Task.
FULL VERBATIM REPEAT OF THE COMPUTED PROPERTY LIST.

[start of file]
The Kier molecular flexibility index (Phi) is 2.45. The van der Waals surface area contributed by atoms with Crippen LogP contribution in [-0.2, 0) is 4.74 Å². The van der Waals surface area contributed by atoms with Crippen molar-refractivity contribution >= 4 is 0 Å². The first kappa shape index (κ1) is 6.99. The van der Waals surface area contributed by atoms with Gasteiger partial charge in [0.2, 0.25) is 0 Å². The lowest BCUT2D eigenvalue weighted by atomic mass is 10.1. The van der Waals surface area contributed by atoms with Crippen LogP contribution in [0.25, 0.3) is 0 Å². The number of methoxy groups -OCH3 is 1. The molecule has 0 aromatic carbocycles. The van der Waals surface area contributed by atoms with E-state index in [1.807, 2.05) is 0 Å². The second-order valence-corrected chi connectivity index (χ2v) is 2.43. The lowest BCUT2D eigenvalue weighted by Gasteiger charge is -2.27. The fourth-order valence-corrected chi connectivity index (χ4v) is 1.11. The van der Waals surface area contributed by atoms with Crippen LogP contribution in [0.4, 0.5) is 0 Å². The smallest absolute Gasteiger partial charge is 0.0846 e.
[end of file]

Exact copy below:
The Kier molecular flexibility index (Phi) is 2.45. The van der Waals surface area contributed by atoms with Crippen LogP contribution in [-0.2, 0) is 4.74 Å². The van der Waals surface area contributed by atoms with Crippen molar-refractivity contribution >= 4 is 0 Å². The first kappa shape index (κ1) is 6.99. The van der Waals surface area contributed by atoms with Gasteiger partial charge in [0.2, 0.25) is 0 Å². The lowest BCUT2D eigenvalue weighted by atomic mass is 10.1. The van der Waals surface area contributed by atoms with Crippen LogP contribution in [0.25, 0.3) is 0 Å². The number of methoxy groups -OCH3 is 1. The molecule has 0 aromatic carbocycles. The van der Waals surface area contributed by atoms with E-state index in [1.807, 2.05) is 0 Å². The second-order valence-corrected chi connectivity index (χ2v) is 2.43. The lowest BCUT2D eigenvalue weighted by Gasteiger charge is -2.27. The fourth-order valence-corrected chi connectivity index (χ4v) is 1.11. The van der Waals surface area contributed by atoms with Crippen LogP contribution in [0.4, 0.5) is 0 Å². The smallest absolute Gasteiger partial charge is 0.0846 e.